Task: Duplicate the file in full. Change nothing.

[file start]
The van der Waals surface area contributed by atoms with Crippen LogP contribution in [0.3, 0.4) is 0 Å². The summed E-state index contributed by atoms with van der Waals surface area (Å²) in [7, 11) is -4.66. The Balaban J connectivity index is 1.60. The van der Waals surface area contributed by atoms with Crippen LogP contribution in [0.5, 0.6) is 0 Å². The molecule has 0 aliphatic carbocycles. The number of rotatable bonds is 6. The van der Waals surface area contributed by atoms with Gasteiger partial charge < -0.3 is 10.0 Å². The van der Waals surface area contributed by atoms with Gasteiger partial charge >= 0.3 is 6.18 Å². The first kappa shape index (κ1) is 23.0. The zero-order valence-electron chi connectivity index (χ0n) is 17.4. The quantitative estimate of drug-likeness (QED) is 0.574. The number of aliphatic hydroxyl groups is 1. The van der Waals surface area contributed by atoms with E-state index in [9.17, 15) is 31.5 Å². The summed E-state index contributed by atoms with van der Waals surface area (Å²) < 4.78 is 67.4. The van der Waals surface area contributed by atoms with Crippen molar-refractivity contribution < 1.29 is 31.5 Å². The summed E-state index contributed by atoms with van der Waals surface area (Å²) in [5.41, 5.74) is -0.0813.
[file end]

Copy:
The van der Waals surface area contributed by atoms with Crippen LogP contribution in [0.3, 0.4) is 0 Å². The summed E-state index contributed by atoms with van der Waals surface area (Å²) in [7, 11) is -4.66. The Balaban J connectivity index is 1.60. The van der Waals surface area contributed by atoms with Crippen LogP contribution in [0.5, 0.6) is 0 Å². The molecule has 0 aliphatic carbocycles. The number of rotatable bonds is 6. The van der Waals surface area contributed by atoms with Gasteiger partial charge < -0.3 is 10.0 Å². The van der Waals surface area contributed by atoms with Gasteiger partial charge >= 0.3 is 6.18 Å². The first kappa shape index (κ1) is 23.0. The zero-order valence-electron chi connectivity index (χ0n) is 17.4. The quantitative estimate of drug-likeness (QED) is 0.574. The number of aliphatic hydroxyl groups is 1. The van der Waals surface area contributed by atoms with E-state index in [9.17, 15) is 31.5 Å². The summed E-state index contributed by atoms with van der Waals surface area (Å²) < 4.78 is 67.4. The van der Waals surface area contributed by atoms with Crippen molar-refractivity contribution < 1.29 is 31.5 Å². The summed E-state index contributed by atoms with van der Waals surface area (Å²) in [5.41, 5.74) is -0.0813.